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United States Court of Appeals,District of Columbia Circuit.

COLORADO INTERSTATE GAS COMPANY and ANR Pipeline Company, Petitioners, v. FEDERAL ENERGY REGULATORY COMMISSION, Respondent, UGI Utilities, Inc., et al., Intervenors.

Nos. 97-1214 and 97-1215.

Decided: June 23, 1998

Before:  WALD, WILLIAMS and TATEL, Circuit Judges. Richard W. Miller argued the cause for petitioners.   With him on the briefs was Daniel F. Collins. Edward S. Geldermann, Attorney, Federal Energy Regulatory Commission, argued the cause for respondent.   With him on the brief was Jay L. Witkin, Solicitor, and Susan J. Court, Special Counsel.

 Under the regulatory regime now applicable to interstate pipelines, not only pipelines but other actors in the gas industry (such as independent marketers) may hold entitlements to pipeline capacity.   Non-pipeline actors are free to acquire additional capacity entitlements without advance approval by the Federal Energy Regulatory Commission.   But in the decisions under review here, the Commission ruled that an interstate pipeline seeking to acquire capacity rights on another pipeline (“offsystem capacity”) could do so only with the advance approval of the Commission.   Because the Commission failed to offer a reasoned explanation for this difference in treatment, we remand the case for further proceedings.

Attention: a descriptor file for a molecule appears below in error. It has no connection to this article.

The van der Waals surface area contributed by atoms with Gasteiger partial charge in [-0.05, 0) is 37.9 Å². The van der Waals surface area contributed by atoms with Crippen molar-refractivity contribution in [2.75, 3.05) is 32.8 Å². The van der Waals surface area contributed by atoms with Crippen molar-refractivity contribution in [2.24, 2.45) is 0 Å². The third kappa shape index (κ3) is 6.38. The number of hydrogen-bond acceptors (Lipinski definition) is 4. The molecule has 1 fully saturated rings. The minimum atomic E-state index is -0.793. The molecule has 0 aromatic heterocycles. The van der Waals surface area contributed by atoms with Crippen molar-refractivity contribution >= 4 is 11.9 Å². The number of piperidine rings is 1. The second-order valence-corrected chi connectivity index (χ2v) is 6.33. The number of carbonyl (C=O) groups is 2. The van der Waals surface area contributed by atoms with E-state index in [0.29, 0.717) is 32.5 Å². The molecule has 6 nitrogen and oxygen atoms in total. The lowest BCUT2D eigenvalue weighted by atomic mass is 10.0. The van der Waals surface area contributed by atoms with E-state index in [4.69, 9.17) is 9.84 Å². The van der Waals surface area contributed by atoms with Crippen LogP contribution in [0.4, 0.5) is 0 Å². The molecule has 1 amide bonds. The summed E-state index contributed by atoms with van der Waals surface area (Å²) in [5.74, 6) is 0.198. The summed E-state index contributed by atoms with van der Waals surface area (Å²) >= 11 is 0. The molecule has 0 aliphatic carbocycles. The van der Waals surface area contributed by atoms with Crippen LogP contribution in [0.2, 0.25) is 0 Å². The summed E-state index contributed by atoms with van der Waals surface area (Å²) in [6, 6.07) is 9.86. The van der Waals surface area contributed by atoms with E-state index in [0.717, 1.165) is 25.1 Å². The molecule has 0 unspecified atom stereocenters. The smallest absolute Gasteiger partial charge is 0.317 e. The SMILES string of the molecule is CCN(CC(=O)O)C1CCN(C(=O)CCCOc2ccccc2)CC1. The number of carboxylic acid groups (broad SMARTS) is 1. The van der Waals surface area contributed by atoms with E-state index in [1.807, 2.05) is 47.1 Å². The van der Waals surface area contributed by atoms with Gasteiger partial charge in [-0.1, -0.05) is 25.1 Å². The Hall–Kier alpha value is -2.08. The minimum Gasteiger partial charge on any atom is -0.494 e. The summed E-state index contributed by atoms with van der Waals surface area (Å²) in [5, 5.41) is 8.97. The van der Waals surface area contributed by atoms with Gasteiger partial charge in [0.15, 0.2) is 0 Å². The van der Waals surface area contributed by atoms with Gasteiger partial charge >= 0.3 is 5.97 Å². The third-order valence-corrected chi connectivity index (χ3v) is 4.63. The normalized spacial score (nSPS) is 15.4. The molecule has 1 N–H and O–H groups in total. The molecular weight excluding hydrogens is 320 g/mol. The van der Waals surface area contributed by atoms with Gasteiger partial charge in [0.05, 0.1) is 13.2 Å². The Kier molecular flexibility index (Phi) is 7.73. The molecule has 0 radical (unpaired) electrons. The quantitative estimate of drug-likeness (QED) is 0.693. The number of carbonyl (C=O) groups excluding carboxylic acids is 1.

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 Historically, natural gas pipelines bought natural gas at the wellhead and carried it to various markets for resale.   As part of its effort to shift to “light-handed regulation” of the gas industry under the Natural Gas Act, the Commission in its Order No. 636 required interstate pipelines to “unbundle” their sales role from their transportation role.   The Commission's purpose was to ensure that pipelines' natural monopoly over the transportation grid did not give them an unfair advantage over non-pipeline sellers of gas.   See generally United Distribution Companies v. FERC, 88 F.3d 1105, 1125-27 (D.C.Cir.1996) (describing Order No. 636).   To facilitate the unbundling process, Order No. 636 required pipelines to assign the capacity rights they held on upstream pipelines (i.e., on pipelines closer to the point of production) to their existing firm transportation customers, except for a limited amount of capacity needed for operational purposes such as keeping line pack in balance.1  See Order No. 636-A, FERC Stats. & Regs. ¶ 30,950, at 30,566-67 (Aug. 3, 1992).   FERC reasoned that if pipelines were allowed to retain upstream capacity on other pipelines, they could inhibit the development of a competitive sales market by favoring their sales function or otherwise making it more difficult for downstream customers to buy from producers at competitive prices.   See UDC, 88 F.3d at 1136.